1985’s Fables of the Reconstruction has always held a somewhat dubious reputation in the R.E.M. back catalogue: down through the years, the band have frequently bad-mouthed it in interviews, while critics and fans alike bemoaned its murky production and supposedly gloomy atmosphere. The band’s ambivalence towards the album has much to do with the circumstances of its recording in London: intra-band tensions, slight difficulties with their choice of producer (Joe Boyd, who had previously worked with artists like Nick Drake and Fairport Convention), record company pressure and a harsh English winter contributed to a fraught environment; it’s understood that this was the closest the four-piece came to splitting up. As for its lukewarm reception, for many the album seemed deliberately elusive and difficult in comparison to its acclaimed predecessors Murmur and Reckoning.
Yet its reputation can be deceptive. There’s a sizeable contingent of R.E.M. fans who regard Fables as one of the finest works, if not the best, of their career. I’m going to go right ahead and plant my flag in that camp: this remains an utterly superb album – strange, otherworldly and evocative, it creates a fascinating sonic and thematic landscape that reveals more and more as you persist with it.
Beginning with the disorientating ‘Feeling’s Gravity Pull’, the record may be somewhat murky in sound, but it’s unpredictable and varied stylistically, taking in the weary, weather-beaten travelogue of ‘Driver 8’, the haunting folk-rock of ‘Maps and Legends’, the country waltz of ‘Wendell Gee’ and the frenetic post-punk of ‘Auctioneer (Another Engine)’. Lyrically, Michael Stipe was fascinated by the word-of-mouth legends and stories of the old South (as alluded to in the album’s title), painting portraits of eccentric characters such as the protagonists of ‘Old Man Kensey’ and ‘Life and How to Live It’. The album’s vision of old, weird Americana may be more romanticised fiction than reality, but that doesn’t make it any less compelling. It’s also got some of R.E.M.’s very best songs: ‘Life and How to Live It’ is as unhinged and thrilling as anything they did before or after; ‘Kohoutek’ is a massively underrated, spooked-sounding stream-of-consciousness; while the sublime pastoral strum of ‘Green Grow The Rushes’ features Peter Buck’s best ever guitar line in place of a chorus and their first – but far from last – politicised lyric.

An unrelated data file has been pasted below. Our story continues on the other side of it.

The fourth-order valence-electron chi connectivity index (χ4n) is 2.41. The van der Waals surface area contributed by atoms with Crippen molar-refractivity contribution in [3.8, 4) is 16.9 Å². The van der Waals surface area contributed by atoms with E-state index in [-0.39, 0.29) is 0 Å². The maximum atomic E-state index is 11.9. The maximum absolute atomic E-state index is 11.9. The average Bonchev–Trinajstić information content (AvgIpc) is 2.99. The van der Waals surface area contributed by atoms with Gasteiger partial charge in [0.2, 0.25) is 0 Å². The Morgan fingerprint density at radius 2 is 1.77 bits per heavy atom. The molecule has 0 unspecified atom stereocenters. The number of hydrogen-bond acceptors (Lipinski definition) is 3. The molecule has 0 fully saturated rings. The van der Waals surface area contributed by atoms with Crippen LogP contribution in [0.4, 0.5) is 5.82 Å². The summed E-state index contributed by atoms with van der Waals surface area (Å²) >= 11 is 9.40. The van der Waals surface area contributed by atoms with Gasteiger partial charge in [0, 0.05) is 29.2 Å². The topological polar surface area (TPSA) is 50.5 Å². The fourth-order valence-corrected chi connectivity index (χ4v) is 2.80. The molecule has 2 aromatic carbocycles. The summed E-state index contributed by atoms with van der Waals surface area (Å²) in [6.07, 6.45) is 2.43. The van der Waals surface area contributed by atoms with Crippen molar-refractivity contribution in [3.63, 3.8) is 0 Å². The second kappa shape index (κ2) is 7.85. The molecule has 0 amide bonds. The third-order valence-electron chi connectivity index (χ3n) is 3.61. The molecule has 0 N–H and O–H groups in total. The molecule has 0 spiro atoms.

The extra disc – titled The Athens Demos – on this re-issue features all eleven album tracks in demo form, as well as three that didn’t make the cut: ‘Hyena’ (which would feature on their next album, Lifes Rich Pageant), ‘Bandwagon’ and ‘Throw Those Trolls Away’ (which was later remodelled as ‘These Days’, also featuring on the next album). The demos are very listenable as these things go, and not solely for completists by any means – a much clearer-sounding ‘Kohoutek’ being particularly notable. But for all the grumbles about the production on the album proper, I’ve never had a problem with it: if anything, it serves the vibe of the album well, in the same way that Murmur’s production had added to its mystique.
Fables of the Reconstruction’s folk-rock sound, richly detailed aesthetic and sense of mystery marked the end of the first and most compelling phase of R.E.M.’s story: from here they would simplify things and take a more direct approach on succeeding albums Lifes Rich Pageant, Document and Green. While these were terrific albums, and while R.E.M. continued to create amazing music well into the next decade, something magical -that sense of Southern Gothic adventure and otherness that characterises this record – seemed lost in the transition. As divisive as this record is, I’m far from the only one who regards it as R.E.M.’s finest hour.